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Red Hat aggressive with premium Linux

The leading Linux seller drives customers to its more expensive "advanced" line with support contracts, pricing changes and certification restrictions.

Stephen Shankland principal writer
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Stephen Shankland
4 min read
Leading Linux seller Red Hat is becoming more aggressive in pushing its premium operating system products, using support contracts, pricing changes and certification restrictions to drive customers and partners to its more expensive "advanced" line.

Red Hat is newly profitable, but the Raleigh, N.C.-based company is betting that its Advanced Server and Advanced Workstation products will dramatically boost its finances. To shift customers away from the lower-priced Professional and Personal versions, the company is taking the carrot-and-stick approach and will release at least two new Advanced versions by the end of March, company executives say.

In addition, Chief Financial Officer Kevin Thompson hinted during a Thomas Weisel Partners investment conference Wednesday that a coming lower-priced version of Advanced Server will mean Red Hat can start expanding its current competition against Unix companies to include Microsoft as well.

The moves with the premium products and the Red Hat Network services Red Hat sells to manage premium systems show the company's strategy for profiting from open-source software that may be obtained for free. Although customers can "cobble together" products to create something very similar to Red Hat, they'll be on their own when it comes to supporting the system, Thompson said.

"It's impossible to replicate a certified version of Red Hat Advanced Server. That only comes from us," Thompson said. "Yes, our model is open-source, but it doesn't mean it's free."

Red Hat's moves are smart, said Giga Information Group analyst Stacey Quandt.

"The more they can drive customers to adopt Advanced Server, the more they further their annuity model with a higher (profit) margin," Quandt said. "They definitely want to drive people to buy Advanced Server."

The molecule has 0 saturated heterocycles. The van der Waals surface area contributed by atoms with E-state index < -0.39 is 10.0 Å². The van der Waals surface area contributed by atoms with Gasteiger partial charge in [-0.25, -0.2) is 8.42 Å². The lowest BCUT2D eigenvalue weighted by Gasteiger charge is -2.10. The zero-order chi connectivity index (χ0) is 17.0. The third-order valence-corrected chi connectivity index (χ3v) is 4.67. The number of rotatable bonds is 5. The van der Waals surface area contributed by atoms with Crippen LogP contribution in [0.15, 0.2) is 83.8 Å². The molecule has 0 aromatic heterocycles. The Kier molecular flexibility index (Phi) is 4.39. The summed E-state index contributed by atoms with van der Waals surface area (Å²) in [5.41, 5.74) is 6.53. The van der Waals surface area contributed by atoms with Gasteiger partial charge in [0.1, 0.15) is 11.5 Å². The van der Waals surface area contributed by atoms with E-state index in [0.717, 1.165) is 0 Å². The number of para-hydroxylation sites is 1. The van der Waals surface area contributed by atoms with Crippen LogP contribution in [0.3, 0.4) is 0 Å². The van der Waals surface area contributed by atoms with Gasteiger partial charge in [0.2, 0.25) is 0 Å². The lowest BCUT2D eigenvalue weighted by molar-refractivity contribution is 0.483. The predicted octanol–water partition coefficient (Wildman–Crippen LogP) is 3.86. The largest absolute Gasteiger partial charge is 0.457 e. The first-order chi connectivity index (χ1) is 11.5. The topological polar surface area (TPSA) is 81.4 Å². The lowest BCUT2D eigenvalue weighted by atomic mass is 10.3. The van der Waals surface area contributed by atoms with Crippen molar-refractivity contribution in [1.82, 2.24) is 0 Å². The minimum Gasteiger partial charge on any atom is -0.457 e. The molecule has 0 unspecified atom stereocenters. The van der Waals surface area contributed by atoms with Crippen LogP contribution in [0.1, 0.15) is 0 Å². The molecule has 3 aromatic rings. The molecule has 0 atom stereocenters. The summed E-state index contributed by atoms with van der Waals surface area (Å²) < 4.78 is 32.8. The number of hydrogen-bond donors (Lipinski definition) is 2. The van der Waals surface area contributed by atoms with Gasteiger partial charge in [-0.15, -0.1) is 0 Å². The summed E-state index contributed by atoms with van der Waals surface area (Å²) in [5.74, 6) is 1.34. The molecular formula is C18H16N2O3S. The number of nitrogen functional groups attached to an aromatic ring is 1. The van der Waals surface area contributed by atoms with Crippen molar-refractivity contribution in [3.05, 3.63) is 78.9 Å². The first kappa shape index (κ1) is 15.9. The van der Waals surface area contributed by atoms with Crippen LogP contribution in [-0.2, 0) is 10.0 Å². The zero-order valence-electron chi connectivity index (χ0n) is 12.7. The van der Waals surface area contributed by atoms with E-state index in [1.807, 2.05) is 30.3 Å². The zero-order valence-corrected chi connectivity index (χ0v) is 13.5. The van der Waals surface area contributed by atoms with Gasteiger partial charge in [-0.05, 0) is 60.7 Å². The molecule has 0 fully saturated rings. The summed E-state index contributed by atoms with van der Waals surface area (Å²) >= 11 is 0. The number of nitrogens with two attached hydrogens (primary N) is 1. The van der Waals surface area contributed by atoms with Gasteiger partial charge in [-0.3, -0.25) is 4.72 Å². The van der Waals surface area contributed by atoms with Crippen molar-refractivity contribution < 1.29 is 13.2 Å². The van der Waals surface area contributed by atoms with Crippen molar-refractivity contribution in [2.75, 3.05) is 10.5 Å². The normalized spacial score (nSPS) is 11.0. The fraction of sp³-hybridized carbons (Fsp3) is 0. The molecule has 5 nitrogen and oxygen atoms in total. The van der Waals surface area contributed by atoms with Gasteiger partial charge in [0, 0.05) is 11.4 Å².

Among the moves Red Hat is making to push the premium product line:

•  Several new premium products are coming to expand the number of computers Red Hat can include in its plan.

Red Hat released its first Advanced Server product last May and an Itanium version of Advanced Server last fall in cooperation with Hewlett-Packard. Thompson said Red Hat will release a mainstream version of Advanced Server for more widespread Pentium and Xeon machines "in the March time frame."

A new version of Advanced Server, 3.0, will arrive this fall, including support for IBM's zSeries mainframes, Thompson said.

•  Red Hat's plan to release a new, lower-priced version of Advanced Server will come to fruition by the end of March, said Erik Troan, Red Hat's director of product marketing, in an interview. The new products, which Red Hat said in December likely would cost between $600 and $800, will have a smaller profit margin but will let Red Hat expand to run on almost three times the number of servers, Thompson said.

The current Advanced Server was "priced to be competitive with Unix," Thompson said, but the new product "will be very competitive with Windows...We're getting huge demand from customers."

•  Red Hat has set up agreements with IBM, HP, Dell Computer, Oracle, Fujitsu and several other companies that require them to support only the premium products, Thompson said.

"The enterprise product family is the only Red Hat product that ISVs (independent software companies) and IHVs (independent hardware companies) will be certified to," Thompson said. "If their customers are not running a version of Advanced Server, they cannot guarantee a level of service and support."

•  The company has reduced the time it will support the nonpremium products, most notably for version 7.3, which Red Hat will stop supporting Dec. 31 instead of mid-2004. That means updates for bug fixes and security vulnerabilities will be phased out sooner for the low-end products.

In contrast, the premium products will be supported for five years, Red Hat said. "We encourage customers who want long-term support for products to use our enterprise product line," Troan said.

In 2002, Red Hat initially was choosing between a three-year and five-year support lifespan for the enterprise products, settling on the longer term, though the company's Web site for a time listed the three-year period.

It can be difficult to phase out products and support for them, especially when it comes to server products that often are used for years. Microsoft recently extended the support plans for its aged Windows NT operating system.

In October, Microsoft announced that its operating systems--and not just its enterprise products--will be supported for a minimum of five years.

Red Hat gets $2,500 per year for a copy of Red Hat Advanced Server, a price that includes a subscription to Red Hat Network services. The company books revenue from a sale over the entire 365-day span of the agreement, not just in the quarter the deal was signed.

A crucial moment will come in June, when the first customers who bought Advanced Server product subscriptions have the opportunity to renew their contracts, Thompson said. Red Hat eagerly awaits the day.

"We expect our renewal rates to be very high," likely more than 80 percent, Thompson said.

Red Hat sold 8,000 subscriptions to Advanced Server in the quarter ended in August, 12,000 in the quarter ended November, and expects to sell more than that for the current quarter, which ends this month, Thompson said.

By comparison, Hewlett-Packard sells about 15,000 copies of its HP-UX operating system per quarter, he said. "We're already the same size as HP in two quarters of Advanced Server," Thompson said.